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No matter what strides have been made toward equality, many women’s attitudes towards financial planning remain outdated. Here are some basic investment lessons to empower women with financial peace of mind and to help build a foundation of financial literacy.
If your background isn’t in finance, your knowledge of investing, the stock market, and asset diversification might be very limited. Confusing at best and overwhelming at worst, financial planning is an unavoidable part of life. Long-term financial independence depends on how you navigate your high earning years.
Men have long been in charge of setting the household budget, negotiating big purchases, investing, and saving for retirement. However, people are getting married later in life, and many women are not taking a proactive approach to future financial success. Or, on the other side of the coin, they find themselves unprepared for handling their finances after a divorce.
The TL;DR is all about finding the right financial products, diversifying assets, and saving money (but in a way that doesn’t feel so taxing—more on that later). None of these are easy tasks. They require a mix of education and creativity to find strategies right for your lifestyle, with the appropriate combination of risk and consistency to see you through.
As of January 20th, 2021, an American Express High Yield Savings Account, member FDIC, has an Annual Percentage Yield (APY) of 0.50%. With above-average return rates and consumer-friendly features, American Express High Yield Savings Account ranks as one of the best online savings options. There are zero maintenance fees and no minimum balance requirement. It’s easy to set up an American Express High Yield Savings Account. In fact, it only takes a few minutes. Plus, it’s easy to access your money, with up to nine withdrawals a month. You can also maintain multiple accounts, so it’s easy to move money between them.
It’s hard to understand why saving money alone isn’t the end all be all to creating long term wealth. You’ve probably heard that putting all your financial eggs in one basket isn’t a wise thing to do. Aside from opening an American Express High Yield Savings Account, allocate a portion of your wealth to diversification. Below is a list of some of the main categories of savings and investment products to consider when looking to diversify. Each option comes with its own set of risks and rewards, so make sure to research what is right for your lifestyle and determine the amount of risk you are comfortable with.
Don’t just accept your primary bank’s offering for savings, shop around and find the right savings account plan. You can find better deals online. Without branches, online banks are more capable of offering higher rates on savings accounts, which is also how they attract new customers.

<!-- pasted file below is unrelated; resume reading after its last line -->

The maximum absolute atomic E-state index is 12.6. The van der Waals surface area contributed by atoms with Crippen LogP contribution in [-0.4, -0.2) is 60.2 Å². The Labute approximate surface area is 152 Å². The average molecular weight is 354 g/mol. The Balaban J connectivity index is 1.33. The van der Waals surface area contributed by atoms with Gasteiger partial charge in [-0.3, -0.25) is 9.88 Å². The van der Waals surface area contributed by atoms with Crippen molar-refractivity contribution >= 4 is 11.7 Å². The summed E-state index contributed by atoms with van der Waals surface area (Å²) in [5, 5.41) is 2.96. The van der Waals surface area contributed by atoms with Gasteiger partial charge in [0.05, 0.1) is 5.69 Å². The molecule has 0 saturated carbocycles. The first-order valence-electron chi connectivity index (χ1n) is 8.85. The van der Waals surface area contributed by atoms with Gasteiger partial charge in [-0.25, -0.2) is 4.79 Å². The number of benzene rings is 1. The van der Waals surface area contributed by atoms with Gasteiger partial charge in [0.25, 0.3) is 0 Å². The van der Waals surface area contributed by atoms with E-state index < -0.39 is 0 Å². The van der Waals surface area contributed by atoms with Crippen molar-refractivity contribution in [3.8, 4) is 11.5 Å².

While some of these are familiar terms, they might not translate to today’s economic environment. For example, our grandparents used to put their money into Certificates of Deposit, which used to return at a higher rate than they do now. CDs also require minimum deposits and a period of months or years where you can’t withdraw your money without penalty.
While choosing to put your money in products like CDs and high-yield Money Market accounts feels like a low-risk choice, they present a different type of risk, as they may not earn enough to keep up with the rate of inflation. And if your money is sitting in a safe traditional brick-and-mortar bank it’s earning little to no interest.
I am a bit like Veruca Salt from Willie Wonka and the Chocolate Factory. I want what I want and I want it now. As you can imagine, saving money when I was still living paycheck-to-paycheck was hard. So instead of the line item approach to budgeting x amount to clothes and shoes and x amount to food and drink, I went with a top-down approach.
Each month I would stick to only spending a certain amount of money outside my fixed costs. So if I had $1K of discretionary income to play with I would still make my whim purchases on a fabulous pair of shoes, and then cook pasta at home or proactively invite friends over for game night so I wouldn’t have FOMO of not being able to go out on a weekend. This worked way better than trying to budget out every dollar spent.
One of the advantages of aging is having insight into what’s really important to spend money on and what’s not. In my 20s, living in Manhattan on an intern salary meant meeting my friends for drinks after their expensive dinner. Instead of spending money on a trendy dinner, I could have a Lean Cuisine at home. My waistline and my wallet were winning. Now that I’m in my 30s, I’ve recognized my spending triggers and have done my best to avoid them.
Target is my kryptonite for following a budget. The magic of Target is that when you walk in with a modest list, you can exit with enough stuff to redecorate half a house. When saving for a big trip or another big-ticket item, I’ve made a point to avoid Target like the plague. Many other budget stores carry almost everything Target does without the collateral damage of perusing the aisles of throw pillows and bathing suits.
Aside from this life/budget hack, I do my best to communicate to my circle of friends when I’m following a budget. This cuts down on social invitations that serve as a gateway to cheating on my budget.
As we as millennial women approach our high-earning years and are better positioned to start saving money in a meaningful way, don’t expect saving money to be one-size-fits-all for life. The past decade has left me with a mix of practical anecdotal advice for budgeting. Now I’m combining experience with research on the best financial tools. Dabbling in the diversification of assets has proven to be both empowering and infectious. Don’t be scared to be more proactive when it comes to financial planning for you and your family’s future.